Elder Gerald N. Lund Of the Seventy
May 2002

“Elder Gerald N. Lund Of the Seventy,” Ensign, May 2002, 106

Elder Gerald N. Lund

Of the Seventy

Elder Gerald N. Lund

“God cheats no one and no one cheats God, my father always used to say. He also often told us, ‘God is a rich paymaster.’

“We were raised on this philosophy,” said Elder Gerald N. Lund, “and it still defines the way I feel about service. The more I try to thank God, the more He seems to bless me, which in turn puts me deeper in His debt. You can never catch up with Him.”

When Gerald Lund returned from his missionary service, he had determined that he would rather work than go to college.

“I went to work in the construction business. After spending one week cleaning cement forms with a power brush, I realized this was not how I wanted to spend my life.”

He promptly enrolled in BYU, where he completed his bachelor’s and master’s degrees. He also did post-graduate study at Pepperdine University. His decision to go to college not only changed his life but also resulted in many years of gospel influence for countless numbers of Latter-day Saints.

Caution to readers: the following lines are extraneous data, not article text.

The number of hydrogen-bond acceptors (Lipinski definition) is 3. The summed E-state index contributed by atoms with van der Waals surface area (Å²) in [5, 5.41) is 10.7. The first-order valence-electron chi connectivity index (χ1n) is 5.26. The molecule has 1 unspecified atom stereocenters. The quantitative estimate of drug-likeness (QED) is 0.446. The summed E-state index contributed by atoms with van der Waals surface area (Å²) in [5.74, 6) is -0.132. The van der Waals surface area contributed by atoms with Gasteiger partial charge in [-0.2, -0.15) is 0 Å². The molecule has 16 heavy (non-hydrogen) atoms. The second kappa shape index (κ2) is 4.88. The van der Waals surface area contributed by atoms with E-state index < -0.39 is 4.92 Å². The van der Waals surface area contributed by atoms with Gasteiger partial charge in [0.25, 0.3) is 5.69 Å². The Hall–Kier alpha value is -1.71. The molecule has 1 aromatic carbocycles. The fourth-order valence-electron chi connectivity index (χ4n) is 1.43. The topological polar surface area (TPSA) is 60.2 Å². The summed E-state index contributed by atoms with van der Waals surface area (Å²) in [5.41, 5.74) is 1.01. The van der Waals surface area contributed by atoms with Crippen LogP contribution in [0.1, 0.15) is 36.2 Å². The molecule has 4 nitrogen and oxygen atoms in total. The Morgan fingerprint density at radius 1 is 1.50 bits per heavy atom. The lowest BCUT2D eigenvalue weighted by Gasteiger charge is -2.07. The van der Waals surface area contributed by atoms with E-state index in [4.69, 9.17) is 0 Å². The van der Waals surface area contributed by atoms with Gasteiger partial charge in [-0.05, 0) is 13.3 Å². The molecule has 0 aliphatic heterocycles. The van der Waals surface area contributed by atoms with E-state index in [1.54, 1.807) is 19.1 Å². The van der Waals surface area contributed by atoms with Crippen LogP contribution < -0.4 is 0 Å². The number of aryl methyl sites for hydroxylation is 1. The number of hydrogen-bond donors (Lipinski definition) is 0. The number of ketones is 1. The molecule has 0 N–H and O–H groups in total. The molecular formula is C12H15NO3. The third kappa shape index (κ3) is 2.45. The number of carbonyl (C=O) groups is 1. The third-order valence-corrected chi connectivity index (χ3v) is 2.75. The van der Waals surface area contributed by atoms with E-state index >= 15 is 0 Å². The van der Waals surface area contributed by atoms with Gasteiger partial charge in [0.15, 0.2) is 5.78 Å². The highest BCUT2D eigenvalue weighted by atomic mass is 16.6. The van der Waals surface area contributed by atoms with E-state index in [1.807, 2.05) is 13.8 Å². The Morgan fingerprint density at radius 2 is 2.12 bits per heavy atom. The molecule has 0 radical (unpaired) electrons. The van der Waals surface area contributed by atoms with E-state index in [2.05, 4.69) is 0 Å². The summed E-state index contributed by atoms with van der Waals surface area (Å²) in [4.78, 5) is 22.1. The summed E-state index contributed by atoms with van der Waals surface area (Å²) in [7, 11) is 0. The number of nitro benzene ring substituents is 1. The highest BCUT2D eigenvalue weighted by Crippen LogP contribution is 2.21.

Gerald Lund started teaching seminary in Salt Lake City in 1965, and this was the beginning of a 34-year career with the Church Educational System. In addition to his early years teaching seminary, he taught institute, served as an institute director, worked as a curriculum writer, and fulfilled a number of administrative assignments. He is also the author of many popular books and articles.

Elder Lund was born in Fountain Green, Sanpete County, Utah, to Jewell and Evelyn Lund on 12 September 1939. The family moved to Salt Lake City when he was a year old and later to Murray, Utah, where he spent most of his growing-up years.

In 1963 he married Retta Lynn Stanard, from Great Falls, Montana. They have 7 children and 17 grandchildren. Sister Lund is an accomplished musician and has published many of her arrangements. The Lunds have collaborated on several Christmas and Easter cantatas.

Elder Lund has served as a branch president, bishop, and bishop’s counselor. At the time of his call to the Second Quorum of Seventy, Elder Lund was serving as president of the BYU 14th Stake.